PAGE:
Ha! Honestly, that was just me being a gay boy gassing up another gay boy! And it really is universal. Straight guys come up to me telling me their girlfriends play it while they’re getting ready for dinner. These DJs, Moodshift, picked up the sound and turned it into a song. The day after it was released, it made it to number 12 on the iTunes dance chart. At first I was like, “Oh yeah, this will be cute,” but then when it was actually making the charts I was like, “What?” It was channeling that ballroom energy from “Pose” or “Legendary,” so it had all the elements people love but it literally was just me vibing in bed.

So what’s the next stop on the ride? What can we expect?

Well, “Hacks” is coming back for Season 2. I don’t know what’s happening with my character so I can’t really say much about that. I also just wrapped season 2 of my show for Logo. I’d never hosted anything before. There are so many industry rules if you’re an actor. They say you can’t be on reality tv, you can’t be a host, and whatever. Whereas now in the social media world I feel like you can do anything and have a successful career.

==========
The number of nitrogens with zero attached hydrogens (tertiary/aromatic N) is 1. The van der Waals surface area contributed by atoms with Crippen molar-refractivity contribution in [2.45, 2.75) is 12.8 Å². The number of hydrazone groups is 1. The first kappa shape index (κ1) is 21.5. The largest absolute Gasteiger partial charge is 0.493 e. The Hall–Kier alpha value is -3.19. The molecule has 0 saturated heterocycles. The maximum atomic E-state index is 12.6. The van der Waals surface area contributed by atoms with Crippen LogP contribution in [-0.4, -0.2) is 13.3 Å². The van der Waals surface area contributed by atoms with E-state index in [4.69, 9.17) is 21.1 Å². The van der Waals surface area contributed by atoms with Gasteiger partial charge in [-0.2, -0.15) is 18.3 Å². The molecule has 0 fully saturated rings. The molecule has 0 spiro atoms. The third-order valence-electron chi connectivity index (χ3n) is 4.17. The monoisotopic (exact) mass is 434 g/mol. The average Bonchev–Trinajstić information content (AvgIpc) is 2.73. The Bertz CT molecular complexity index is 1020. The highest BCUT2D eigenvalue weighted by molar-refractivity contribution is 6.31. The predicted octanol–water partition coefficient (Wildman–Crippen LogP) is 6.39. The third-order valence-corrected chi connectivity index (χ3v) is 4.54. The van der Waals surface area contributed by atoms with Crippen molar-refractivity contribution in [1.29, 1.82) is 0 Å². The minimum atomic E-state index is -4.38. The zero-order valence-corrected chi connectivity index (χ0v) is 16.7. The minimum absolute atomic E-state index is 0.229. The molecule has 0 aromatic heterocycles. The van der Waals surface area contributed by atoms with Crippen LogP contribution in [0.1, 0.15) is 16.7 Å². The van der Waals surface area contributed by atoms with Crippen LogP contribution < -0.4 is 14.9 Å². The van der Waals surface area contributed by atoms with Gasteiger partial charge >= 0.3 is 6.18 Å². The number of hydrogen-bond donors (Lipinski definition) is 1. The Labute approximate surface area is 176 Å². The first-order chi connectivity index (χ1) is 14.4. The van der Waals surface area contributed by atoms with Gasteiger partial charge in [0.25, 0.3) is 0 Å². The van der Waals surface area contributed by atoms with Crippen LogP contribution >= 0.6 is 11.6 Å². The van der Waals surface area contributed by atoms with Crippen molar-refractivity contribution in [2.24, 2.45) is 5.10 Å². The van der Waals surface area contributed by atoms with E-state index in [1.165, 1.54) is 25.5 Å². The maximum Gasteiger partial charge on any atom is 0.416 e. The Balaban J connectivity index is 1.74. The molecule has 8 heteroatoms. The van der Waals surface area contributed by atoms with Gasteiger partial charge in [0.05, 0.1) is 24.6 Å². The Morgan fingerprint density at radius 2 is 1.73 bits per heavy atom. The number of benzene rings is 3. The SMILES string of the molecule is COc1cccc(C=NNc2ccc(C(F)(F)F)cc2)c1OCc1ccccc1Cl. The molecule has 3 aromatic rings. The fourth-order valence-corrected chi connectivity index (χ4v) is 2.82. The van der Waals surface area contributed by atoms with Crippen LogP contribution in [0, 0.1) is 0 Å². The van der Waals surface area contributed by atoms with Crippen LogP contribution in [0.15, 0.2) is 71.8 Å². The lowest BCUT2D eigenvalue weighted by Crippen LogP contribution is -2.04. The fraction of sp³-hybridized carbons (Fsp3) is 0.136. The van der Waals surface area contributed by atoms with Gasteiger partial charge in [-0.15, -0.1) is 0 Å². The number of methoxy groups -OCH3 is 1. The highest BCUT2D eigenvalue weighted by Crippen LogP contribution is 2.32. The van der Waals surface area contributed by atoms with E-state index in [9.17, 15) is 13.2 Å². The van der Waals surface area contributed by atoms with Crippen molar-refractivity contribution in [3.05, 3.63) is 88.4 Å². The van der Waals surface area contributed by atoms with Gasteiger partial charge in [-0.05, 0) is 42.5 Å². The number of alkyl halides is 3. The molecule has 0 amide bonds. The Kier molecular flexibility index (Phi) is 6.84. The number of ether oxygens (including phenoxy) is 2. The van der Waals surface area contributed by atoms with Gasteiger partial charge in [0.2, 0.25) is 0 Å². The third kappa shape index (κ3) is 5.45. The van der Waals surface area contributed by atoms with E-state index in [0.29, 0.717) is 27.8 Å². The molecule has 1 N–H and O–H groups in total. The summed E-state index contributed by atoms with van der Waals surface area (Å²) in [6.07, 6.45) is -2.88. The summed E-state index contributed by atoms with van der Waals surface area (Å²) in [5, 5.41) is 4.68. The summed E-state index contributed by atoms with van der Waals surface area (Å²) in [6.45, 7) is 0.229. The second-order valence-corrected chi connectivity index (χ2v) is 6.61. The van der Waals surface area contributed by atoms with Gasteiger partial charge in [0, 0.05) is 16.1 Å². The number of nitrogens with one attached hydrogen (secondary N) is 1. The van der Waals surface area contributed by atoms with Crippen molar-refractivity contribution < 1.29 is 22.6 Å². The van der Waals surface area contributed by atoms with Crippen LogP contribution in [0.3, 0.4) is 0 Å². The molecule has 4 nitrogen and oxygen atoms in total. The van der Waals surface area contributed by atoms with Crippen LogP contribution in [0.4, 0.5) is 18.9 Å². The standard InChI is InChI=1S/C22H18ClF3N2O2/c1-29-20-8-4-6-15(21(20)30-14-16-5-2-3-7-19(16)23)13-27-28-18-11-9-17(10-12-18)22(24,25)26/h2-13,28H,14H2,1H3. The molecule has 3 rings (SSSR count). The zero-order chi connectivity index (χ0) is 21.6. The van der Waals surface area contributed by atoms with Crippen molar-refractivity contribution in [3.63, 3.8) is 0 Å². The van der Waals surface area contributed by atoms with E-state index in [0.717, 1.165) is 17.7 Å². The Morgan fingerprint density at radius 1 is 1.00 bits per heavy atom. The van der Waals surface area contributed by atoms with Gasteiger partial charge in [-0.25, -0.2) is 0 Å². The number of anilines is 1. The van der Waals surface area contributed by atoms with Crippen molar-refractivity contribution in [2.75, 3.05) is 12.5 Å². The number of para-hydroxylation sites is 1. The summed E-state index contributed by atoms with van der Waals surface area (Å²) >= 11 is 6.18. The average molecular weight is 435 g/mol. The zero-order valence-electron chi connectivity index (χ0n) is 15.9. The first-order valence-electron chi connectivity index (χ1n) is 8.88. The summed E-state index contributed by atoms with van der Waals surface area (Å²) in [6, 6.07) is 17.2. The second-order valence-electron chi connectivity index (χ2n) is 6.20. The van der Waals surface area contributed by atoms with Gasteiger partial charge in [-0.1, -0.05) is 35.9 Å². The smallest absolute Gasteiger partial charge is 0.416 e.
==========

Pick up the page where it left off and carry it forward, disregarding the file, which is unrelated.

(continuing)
Sweater – Acne Studios, Shirt – Troy Dylan Allen, Shorts – JW Anderson

I feel like this question is the modern-day equivalent of asking a woman her age but, what is your screen time like?

 My screen time is wild. I’m always on my phone. The other day I was wishing I could get off social media for two months. Even when I take a break for a week, I come back to it so differently. I approach it differently and enjoy it until I slip back into my old habits. I do take breaks every now and then until a friend texts me worried about me and then I’m back. Take breaks, you should! I promise you won’t miss too much. My best friend and I are always joking about going the way of the old Hollywood ladies and becoming recluses but I don’t see that happening.